I signed in after the December 7th Pearl Harbor and I enlisted in the Navy December 30. I signed in a couple months before they drafted but I knew I was on the draft list. There was one thing I did not like about that, living in the fox holes and eating poor rations, so instead I decided to enlist in the navy. In April they called me to just get accustomed to navy life at Notre Dame Academy. Then they wanted me to spend a couple months in New York to get a commission.
What did you think of the events happening over in Europe?
I had such an interest in history and I knew this was history in the making. I was reading Newsweek and Times. I was following the outbreak in Europe and Poland especially. We knew that it was a great challenge and a war the people had different opinions. Some people felt that a war that was breaking out in such a large scale over in Europe was not our affair and we should not get embroiled. Evidently President Roosevelt did not share that viewpoint; he had close relations with Winston Churchill and undoubtedly before we got into the war knew he was feeling that we would have to get involved. Other people like Charles Lindberg who’s been over to Germany and seen how much military power Germany had felt that we better not mess with it. At that time I was a little bit sympathetic towards Lindberg and that we didn’t have any business there. Of course at that time we didn’t know about the abuse of Jews by the Germans.
What was your reaction to Pearl Harbor?
I was shocked, just like many other people. Some people debate whether the demand for war was unanimous.
What was it like for the people who stayed home?
It was hard times. There was rationing and those who remained at home were suffering. I was lucky; I was never away from the states for more than a few months at a time. People at home would run out of food but because I was in the military, I never ran out of steak. Women and children went to work in war factories instead of the men. They weren’t even allowed to drive cars to work they had to walk. There were people leaving their careers to help out with the war effort. You saved everything. The whole country was into war support and effort. This was not just a volunteer job - this was a lifestyle.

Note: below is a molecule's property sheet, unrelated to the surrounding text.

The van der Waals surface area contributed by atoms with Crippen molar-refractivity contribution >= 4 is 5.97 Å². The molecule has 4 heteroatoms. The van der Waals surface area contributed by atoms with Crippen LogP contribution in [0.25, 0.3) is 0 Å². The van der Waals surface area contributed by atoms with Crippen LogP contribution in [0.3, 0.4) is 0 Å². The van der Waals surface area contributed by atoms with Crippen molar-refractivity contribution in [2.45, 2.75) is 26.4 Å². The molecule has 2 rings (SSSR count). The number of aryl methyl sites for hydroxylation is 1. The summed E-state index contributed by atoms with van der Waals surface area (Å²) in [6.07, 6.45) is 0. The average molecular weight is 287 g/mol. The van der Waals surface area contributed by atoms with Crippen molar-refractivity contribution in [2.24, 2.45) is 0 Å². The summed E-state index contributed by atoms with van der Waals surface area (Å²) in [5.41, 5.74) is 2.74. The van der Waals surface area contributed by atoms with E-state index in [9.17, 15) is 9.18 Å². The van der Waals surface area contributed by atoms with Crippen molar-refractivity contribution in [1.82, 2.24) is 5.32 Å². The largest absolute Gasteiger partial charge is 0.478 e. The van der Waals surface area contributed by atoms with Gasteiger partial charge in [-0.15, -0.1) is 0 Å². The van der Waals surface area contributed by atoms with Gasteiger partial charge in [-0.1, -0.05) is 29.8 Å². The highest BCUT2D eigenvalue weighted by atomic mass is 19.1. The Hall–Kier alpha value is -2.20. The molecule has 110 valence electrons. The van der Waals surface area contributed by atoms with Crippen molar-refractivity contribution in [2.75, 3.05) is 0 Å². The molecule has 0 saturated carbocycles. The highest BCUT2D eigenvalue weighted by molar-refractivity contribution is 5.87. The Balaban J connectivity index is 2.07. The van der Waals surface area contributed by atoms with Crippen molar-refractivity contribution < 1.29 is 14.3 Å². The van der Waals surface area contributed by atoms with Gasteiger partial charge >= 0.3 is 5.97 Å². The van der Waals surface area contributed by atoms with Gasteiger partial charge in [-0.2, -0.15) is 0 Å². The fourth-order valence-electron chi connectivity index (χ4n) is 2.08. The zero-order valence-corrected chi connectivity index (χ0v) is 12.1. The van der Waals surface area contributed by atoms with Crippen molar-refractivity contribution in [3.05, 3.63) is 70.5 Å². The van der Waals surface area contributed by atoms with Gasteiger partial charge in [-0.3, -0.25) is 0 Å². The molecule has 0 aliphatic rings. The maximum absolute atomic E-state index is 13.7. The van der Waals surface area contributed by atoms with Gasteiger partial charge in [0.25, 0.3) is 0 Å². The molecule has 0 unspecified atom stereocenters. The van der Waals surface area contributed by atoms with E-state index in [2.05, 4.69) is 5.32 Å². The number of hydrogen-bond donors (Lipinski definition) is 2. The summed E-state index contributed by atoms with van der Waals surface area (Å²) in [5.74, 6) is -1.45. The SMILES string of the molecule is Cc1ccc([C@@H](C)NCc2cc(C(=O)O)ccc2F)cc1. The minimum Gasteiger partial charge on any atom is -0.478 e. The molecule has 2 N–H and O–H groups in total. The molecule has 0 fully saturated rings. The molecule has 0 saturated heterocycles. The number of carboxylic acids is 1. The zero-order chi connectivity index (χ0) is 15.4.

Were you afraid of attacks on the U.S.?
People were afraid Japan would try to invade the west coast. We did have blackouts. However, the bombs didn’t affect us like they did in Europe. People were living for today because they might be sent of to Europe the next day.
What was Pearl Harbor like?
For almost a year I was in service with the navy in and out of San Francisco, going from San Francisco to Pearl Harbor in our destroyers. My first impression on Pearl Harbor was that it was hot. I didn’t get to see much of the destruction from the bombing, but it was still there.
What was your reaction to the dropping of the atomic bomb?
I must have heard about it nearly right after it happened. I was shocked that there was even such a weapon. There was a big debate whether it was needed. We felt the Japanese deserved it. That had a part to do with the fact that the Japanese were so brutal in their attacks to the U.S.
Did you agree with the decision to drop the bomb?
With great reluctance, yes I do. It would have been better if we had not used it. To sympathize with Harry Truman, under the circumstances, it was a justified decision. America wanted the war to end.
Are there any personal observations you would like to make about the war with Japan and the years following it?
During the Pacific war, the Japanese were very brutal in their attacks. The American citizens had a passionate hatred for the Japanese. However, a year or two after the war, that hatred had dissipated. Now today’s generation has a fixation with Japan and their culture. I even have a grandchild who is married to a Japanese man and she lives and works there.